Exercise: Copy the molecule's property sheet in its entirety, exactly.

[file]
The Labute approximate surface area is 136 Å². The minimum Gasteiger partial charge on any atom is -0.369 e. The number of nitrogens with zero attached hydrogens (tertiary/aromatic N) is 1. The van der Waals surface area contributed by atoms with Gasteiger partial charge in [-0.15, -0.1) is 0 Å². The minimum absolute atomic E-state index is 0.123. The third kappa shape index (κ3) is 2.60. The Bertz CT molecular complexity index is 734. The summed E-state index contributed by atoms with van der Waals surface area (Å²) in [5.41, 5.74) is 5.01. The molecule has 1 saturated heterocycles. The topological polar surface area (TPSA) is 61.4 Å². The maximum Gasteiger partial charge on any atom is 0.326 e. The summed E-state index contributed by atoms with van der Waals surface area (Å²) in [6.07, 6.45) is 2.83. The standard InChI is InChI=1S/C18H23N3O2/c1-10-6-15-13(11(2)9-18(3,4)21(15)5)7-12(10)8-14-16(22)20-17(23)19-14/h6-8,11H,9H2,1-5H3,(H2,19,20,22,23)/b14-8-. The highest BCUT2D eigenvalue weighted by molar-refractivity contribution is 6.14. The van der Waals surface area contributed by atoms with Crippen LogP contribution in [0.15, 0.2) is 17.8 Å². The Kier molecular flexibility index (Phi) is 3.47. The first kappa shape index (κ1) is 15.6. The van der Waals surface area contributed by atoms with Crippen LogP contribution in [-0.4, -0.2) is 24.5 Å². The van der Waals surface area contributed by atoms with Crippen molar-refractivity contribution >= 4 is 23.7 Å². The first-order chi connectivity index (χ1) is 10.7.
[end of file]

The Labute approximate surface area is 136 Å². The minimum Gasteiger partial charge on any atom is -0.369 e. The number of nitrogens with zero attached hydrogens (tertiary/aromatic N) is 1. The van der Waals surface area contributed by atoms with Gasteiger partial charge in [-0.15, -0.1) is 0 Å². The minimum absolute atomic E-state index is 0.123. The third kappa shape index (κ3) is 2.60. The Bertz CT molecular complexity index is 734. The summed E-state index contributed by atoms with van der Waals surface area (Å²) in [5.41, 5.74) is 5.01. The molecule has 1 saturated heterocycles. The topological polar surface area (TPSA) is 61.4 Å². The maximum Gasteiger partial charge on any atom is 0.326 e. The summed E-state index contributed by atoms with van der Waals surface area (Å²) in [6.07, 6.45) is 2.83. The standard InChI is InChI=1S/C18H23N3O2/c1-10-6-15-13(11(2)9-18(3,4)21(15)5)7-12(10)8-14-16(22)20-17(23)19-14/h6-8,11H,9H2,1-5H3,(H2,19,20,22,23)/b14-8-. The highest BCUT2D eigenvalue weighted by molar-refractivity contribution is 6.14. The van der Waals surface area contributed by atoms with Crippen LogP contribution in [0.15, 0.2) is 17.8 Å². The Kier molecular flexibility index (Phi) is 3.47. The first kappa shape index (κ1) is 15.6. The van der Waals surface area contributed by atoms with Crippen LogP contribution in [-0.4, -0.2) is 24.5 Å². The van der Waals surface area contributed by atoms with Crippen molar-refractivity contribution >= 4 is 23.7 Å². The first-order chi connectivity index (χ1) is 10.7.